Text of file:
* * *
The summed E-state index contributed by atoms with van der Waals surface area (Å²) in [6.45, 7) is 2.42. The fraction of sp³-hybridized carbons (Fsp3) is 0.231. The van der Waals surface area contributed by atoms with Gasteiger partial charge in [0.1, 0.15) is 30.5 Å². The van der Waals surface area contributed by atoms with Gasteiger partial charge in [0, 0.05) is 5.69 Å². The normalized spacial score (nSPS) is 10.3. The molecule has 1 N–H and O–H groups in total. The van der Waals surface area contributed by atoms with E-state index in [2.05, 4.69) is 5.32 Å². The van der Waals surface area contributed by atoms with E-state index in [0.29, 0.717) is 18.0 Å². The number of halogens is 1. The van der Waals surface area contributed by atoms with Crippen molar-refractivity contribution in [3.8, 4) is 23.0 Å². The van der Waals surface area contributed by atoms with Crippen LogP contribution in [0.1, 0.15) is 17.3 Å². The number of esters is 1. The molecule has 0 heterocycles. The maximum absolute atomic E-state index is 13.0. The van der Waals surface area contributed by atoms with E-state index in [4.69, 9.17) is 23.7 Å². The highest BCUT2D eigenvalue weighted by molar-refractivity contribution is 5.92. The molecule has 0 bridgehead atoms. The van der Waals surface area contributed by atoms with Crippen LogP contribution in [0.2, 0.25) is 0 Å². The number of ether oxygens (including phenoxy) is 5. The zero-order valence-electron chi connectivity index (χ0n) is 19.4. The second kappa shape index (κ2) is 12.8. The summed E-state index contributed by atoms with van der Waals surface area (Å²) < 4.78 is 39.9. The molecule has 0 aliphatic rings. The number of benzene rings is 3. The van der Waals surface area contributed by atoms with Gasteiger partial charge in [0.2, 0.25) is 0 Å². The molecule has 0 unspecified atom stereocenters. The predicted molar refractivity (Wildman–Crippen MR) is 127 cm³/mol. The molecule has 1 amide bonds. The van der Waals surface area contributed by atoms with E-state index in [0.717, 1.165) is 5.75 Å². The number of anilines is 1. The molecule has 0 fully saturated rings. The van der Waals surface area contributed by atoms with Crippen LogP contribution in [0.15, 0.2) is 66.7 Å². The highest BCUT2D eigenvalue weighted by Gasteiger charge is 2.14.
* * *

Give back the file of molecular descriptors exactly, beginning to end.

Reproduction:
The summed E-state index contributed by atoms with van der Waals surface area (Å²) in [6.45, 7) is 2.42. The fraction of sp³-hybridized carbons (Fsp3) is 0.231. The van der Waals surface area contributed by atoms with Gasteiger partial charge in [0.1, 0.15) is 30.5 Å². The van der Waals surface area contributed by atoms with Gasteiger partial charge in [0, 0.05) is 5.69 Å². The normalized spacial score (nSPS) is 10.3. The molecule has 1 N–H and O–H groups in total. The van der Waals surface area contributed by atoms with E-state index in [2.05, 4.69) is 5.32 Å². The van der Waals surface area contributed by atoms with E-state index in [0.29, 0.717) is 18.0 Å². The number of halogens is 1. The van der Waals surface area contributed by atoms with Crippen molar-refractivity contribution in [3.8, 4) is 23.0 Å². The van der Waals surface area contributed by atoms with Crippen LogP contribution in [0.1, 0.15) is 17.3 Å². The number of esters is 1. The molecule has 0 heterocycles. The maximum absolute atomic E-state index is 13.0. The van der Waals surface area contributed by atoms with E-state index in [4.69, 9.17) is 23.7 Å². The highest BCUT2D eigenvalue weighted by molar-refractivity contribution is 5.92. The molecule has 0 bridgehead atoms. The van der Waals surface area contributed by atoms with Crippen LogP contribution in [0.2, 0.25) is 0 Å². The number of ether oxygens (including phenoxy) is 5. The zero-order valence-electron chi connectivity index (χ0n) is 19.4. The second kappa shape index (κ2) is 12.8. The summed E-state index contributed by atoms with van der Waals surface area (Å²) < 4.78 is 39.9. The molecule has 0 aliphatic rings. The number of benzene rings is 3. The van der Waals surface area contributed by atoms with Gasteiger partial charge in [0.2, 0.25) is 0 Å². The molecule has 0 unspecified atom stereocenters. The predicted molar refractivity (Wildman–Crippen MR) is 127 cm³/mol. The molecule has 1 amide bonds. The van der Waals surface area contributed by atoms with E-state index in [0.717, 1.165) is 5.75 Å². The number of anilines is 1. The molecule has 0 fully saturated rings. The van der Waals surface area contributed by atoms with Crippen LogP contribution in [0.15, 0.2) is 66.7 Å². The highest BCUT2D eigenvalue weighted by Gasteiger charge is 2.14.